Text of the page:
July 29, 1993 | Backgrounder on Political Thought
Four years after the fall of the Berlin Wall symbolized the fall of Communism, the Clinton Administration intends to present for ratification a treaty shelved at the height of the Cold War because of its embrace of socialist principles. The International Covenant on Economic, Social and Cultural Rights establishes the rights to housing, food, a fair wage, paid vacations, health care, and other expensive benefits. The treaty was signed in 1977 by Jimmy Carter and has been pending in the Senate Foreign Relations Committee since 1978. This treaty should remain on the shelf. If ratified, it could become law and have the same force as legislation passed by both houses of Congress and signed by the President.
The International Covenant on Economic, Social and Cultural Rights was passed by the United Nations General Assembly in 1966 with the support of the Soviet Union and the Third World non-aligned movement. Presidents Johnson, Nixon, and Ford refused to sign it, but Jimmy Carter reversed that policy and signed the document on October 5, 1977, as part of his international human rights agenda. In a speech to the World Conference on Human Rights this June, Secretary of State Warren Christopher declared that the treaty "constitutes [an] important advance," which the Clinton Administration views as a "solemn commitment to be enforced."
As a practical matter, signing a treaty laden with economic rights is foolish. It accepts as a premise that government can create wealth. If the 75-year communist experiment proved anything, it is that government gets in the way of producing goods and services. Abundant health care, housing, and food are byproducts of wealth created by private individuals pursuing a profit. Even the most hard- core former communists in Russia and China have come to understand this.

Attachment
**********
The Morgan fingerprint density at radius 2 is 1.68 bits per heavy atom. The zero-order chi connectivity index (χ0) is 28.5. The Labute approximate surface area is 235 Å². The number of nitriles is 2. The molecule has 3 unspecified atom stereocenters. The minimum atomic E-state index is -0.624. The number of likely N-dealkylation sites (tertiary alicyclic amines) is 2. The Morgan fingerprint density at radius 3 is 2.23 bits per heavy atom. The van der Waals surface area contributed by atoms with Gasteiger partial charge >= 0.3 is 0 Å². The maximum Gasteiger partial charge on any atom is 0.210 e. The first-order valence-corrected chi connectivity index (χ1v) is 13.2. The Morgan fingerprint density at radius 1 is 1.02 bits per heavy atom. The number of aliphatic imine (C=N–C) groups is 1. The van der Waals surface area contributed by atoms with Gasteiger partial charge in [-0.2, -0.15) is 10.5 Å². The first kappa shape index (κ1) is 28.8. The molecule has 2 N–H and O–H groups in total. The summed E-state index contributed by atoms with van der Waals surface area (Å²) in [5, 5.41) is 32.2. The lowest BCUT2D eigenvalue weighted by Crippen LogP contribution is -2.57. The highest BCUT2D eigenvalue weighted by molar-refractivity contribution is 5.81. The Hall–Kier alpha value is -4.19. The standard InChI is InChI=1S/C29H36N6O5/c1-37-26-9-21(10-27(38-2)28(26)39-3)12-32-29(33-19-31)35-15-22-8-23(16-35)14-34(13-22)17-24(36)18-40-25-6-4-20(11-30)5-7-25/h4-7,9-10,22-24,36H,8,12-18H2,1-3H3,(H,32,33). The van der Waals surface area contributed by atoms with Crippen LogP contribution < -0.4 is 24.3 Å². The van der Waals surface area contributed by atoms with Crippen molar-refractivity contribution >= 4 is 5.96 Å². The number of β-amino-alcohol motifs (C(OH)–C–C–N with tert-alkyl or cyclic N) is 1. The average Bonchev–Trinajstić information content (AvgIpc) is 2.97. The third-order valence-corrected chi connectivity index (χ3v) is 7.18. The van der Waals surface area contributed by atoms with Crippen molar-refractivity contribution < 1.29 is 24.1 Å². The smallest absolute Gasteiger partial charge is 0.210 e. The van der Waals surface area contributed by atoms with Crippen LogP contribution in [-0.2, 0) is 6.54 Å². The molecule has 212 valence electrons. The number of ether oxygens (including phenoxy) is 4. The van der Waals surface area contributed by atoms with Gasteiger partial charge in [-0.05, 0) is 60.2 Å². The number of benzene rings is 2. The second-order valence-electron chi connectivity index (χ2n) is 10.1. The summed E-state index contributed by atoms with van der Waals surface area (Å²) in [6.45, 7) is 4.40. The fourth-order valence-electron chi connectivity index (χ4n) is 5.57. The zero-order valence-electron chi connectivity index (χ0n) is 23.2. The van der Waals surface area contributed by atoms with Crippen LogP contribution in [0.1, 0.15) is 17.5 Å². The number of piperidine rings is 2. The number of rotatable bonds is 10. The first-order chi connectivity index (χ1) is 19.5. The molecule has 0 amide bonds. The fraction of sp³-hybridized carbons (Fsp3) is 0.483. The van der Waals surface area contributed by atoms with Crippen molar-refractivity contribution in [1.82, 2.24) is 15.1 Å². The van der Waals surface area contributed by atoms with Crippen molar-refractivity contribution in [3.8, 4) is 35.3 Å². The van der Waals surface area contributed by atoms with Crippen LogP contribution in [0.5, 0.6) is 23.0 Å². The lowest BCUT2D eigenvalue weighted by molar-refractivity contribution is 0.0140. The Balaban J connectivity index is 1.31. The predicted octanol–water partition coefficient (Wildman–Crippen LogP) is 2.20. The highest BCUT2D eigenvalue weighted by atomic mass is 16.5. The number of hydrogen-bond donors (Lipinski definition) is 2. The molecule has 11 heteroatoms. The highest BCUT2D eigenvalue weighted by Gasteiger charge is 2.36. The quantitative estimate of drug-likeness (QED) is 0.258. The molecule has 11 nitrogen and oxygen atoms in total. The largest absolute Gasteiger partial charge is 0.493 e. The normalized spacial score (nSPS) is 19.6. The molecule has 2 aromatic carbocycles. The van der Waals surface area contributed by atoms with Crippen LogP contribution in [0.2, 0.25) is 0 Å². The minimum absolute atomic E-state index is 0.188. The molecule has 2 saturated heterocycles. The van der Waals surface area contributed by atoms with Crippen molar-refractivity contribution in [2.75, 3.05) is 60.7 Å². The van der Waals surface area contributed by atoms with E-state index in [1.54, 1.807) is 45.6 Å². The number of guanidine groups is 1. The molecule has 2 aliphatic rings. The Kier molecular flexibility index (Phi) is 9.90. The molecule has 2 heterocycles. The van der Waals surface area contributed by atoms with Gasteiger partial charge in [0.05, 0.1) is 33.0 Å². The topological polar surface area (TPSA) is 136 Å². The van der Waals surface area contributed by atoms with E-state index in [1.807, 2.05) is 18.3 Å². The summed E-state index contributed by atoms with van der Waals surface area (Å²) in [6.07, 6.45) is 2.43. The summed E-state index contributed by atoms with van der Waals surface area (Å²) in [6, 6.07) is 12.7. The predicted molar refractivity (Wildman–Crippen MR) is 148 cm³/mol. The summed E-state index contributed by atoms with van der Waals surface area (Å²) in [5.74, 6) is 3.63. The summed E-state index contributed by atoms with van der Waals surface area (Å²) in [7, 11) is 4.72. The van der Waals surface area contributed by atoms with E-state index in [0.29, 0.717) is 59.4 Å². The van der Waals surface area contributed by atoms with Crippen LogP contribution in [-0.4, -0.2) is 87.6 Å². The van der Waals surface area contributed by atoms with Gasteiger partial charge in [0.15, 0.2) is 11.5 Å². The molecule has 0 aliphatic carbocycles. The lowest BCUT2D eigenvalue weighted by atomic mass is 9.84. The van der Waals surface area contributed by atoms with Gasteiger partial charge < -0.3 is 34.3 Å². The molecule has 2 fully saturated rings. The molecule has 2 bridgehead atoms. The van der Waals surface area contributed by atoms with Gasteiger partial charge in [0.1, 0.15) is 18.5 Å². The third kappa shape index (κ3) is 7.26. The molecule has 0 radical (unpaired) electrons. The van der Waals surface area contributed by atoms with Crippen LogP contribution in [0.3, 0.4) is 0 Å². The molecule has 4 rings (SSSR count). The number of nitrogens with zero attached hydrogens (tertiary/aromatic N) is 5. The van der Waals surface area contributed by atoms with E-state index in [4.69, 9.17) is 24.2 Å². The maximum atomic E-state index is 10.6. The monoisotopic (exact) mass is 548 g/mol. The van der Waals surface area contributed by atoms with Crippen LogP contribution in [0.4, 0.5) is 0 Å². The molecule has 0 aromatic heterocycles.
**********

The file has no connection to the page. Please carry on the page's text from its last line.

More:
"Supreme Law of the Land." Unfortunately, the treaty may do more than simply put the U.S. on record in support of bankrupt ideas. These ideas may actually become part of U.S. law. Article VI, section 2 of the U.S. Constitution states, "... all treaties made, or which shall be made, under the authority of the United States, shall become the supreme law of the land." Once the Senate ratifies international treaties, they sometimes become the basis for American case law as practiced in state and federal courts. One factor courts consider is whether the cooperation of the other signatories is needed to enforce the agreement.
The classic legal example of this involves the 1918 Migratory Birds Treaty covering the U.S. and Canada. In a landmark case two years later, the state of Missouri challenged the right of the federal government to mandate closed seasons and other treaty measures to protect migratory birds like geese. The Supreme Court, however, agreed with the argument that the birds were valued both as food and as destroyers of insects, and that preserving them was in the national interest. Protecting this interest required the cooperation of Canada. The Court ruled that the Migratory Birds Treaty was part of federal law and therefore pre-empted Missouri state law. (Missouri v. Holland, 252 U.S. 416 (1920).)